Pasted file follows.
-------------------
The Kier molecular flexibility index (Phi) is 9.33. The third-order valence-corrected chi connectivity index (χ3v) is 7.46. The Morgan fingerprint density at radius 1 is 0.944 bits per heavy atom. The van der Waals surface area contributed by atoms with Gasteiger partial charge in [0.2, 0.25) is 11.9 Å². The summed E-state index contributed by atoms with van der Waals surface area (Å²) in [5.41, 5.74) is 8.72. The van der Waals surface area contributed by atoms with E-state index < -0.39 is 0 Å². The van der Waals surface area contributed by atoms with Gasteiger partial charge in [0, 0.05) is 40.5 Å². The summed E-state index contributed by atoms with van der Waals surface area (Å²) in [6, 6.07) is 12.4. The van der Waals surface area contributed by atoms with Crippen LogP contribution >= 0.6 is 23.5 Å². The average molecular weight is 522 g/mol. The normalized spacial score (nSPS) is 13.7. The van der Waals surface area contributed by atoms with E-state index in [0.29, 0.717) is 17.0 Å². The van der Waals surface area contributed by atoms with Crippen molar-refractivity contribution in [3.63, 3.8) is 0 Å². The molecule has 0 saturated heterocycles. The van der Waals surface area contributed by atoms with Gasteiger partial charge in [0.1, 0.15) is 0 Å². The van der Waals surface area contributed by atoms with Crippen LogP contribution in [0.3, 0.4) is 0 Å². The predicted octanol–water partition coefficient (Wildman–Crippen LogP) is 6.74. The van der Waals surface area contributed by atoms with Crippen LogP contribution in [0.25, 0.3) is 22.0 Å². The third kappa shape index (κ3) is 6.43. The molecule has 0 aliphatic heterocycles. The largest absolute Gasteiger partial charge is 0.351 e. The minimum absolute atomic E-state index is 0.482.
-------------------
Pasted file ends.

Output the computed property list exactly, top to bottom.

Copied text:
The Kier molecular flexibility index (Phi) is 9.33. The third-order valence-corrected chi connectivity index (χ3v) is 7.46. The Morgan fingerprint density at radius 1 is 0.944 bits per heavy atom. The van der Waals surface area contributed by atoms with Gasteiger partial charge in [0.2, 0.25) is 11.9 Å². The summed E-state index contributed by atoms with van der Waals surface area (Å²) in [5.41, 5.74) is 8.72. The van der Waals surface area contributed by atoms with E-state index < -0.39 is 0 Å². The van der Waals surface area contributed by atoms with Gasteiger partial charge in [0, 0.05) is 40.5 Å². The summed E-state index contributed by atoms with van der Waals surface area (Å²) in [6, 6.07) is 12.4. The van der Waals surface area contributed by atoms with Crippen LogP contribution >= 0.6 is 23.5 Å². The average molecular weight is 522 g/mol. The normalized spacial score (nSPS) is 13.7. The van der Waals surface area contributed by atoms with E-state index in [0.29, 0.717) is 17.0 Å². The van der Waals surface area contributed by atoms with Crippen molar-refractivity contribution in [3.63, 3.8) is 0 Å². The molecule has 0 saturated heterocycles. The van der Waals surface area contributed by atoms with Gasteiger partial charge in [0.1, 0.15) is 0 Å². The van der Waals surface area contributed by atoms with Crippen LogP contribution in [0.3, 0.4) is 0 Å². The predicted octanol–water partition coefficient (Wildman–Crippen LogP) is 6.74. The van der Waals surface area contributed by atoms with Crippen LogP contribution in [0.25, 0.3) is 22.0 Å². The third kappa shape index (κ3) is 6.43. The molecule has 0 aliphatic heterocycles. The largest absolute Gasteiger partial charge is 0.351 e. The minimum absolute atomic E-state index is 0.482.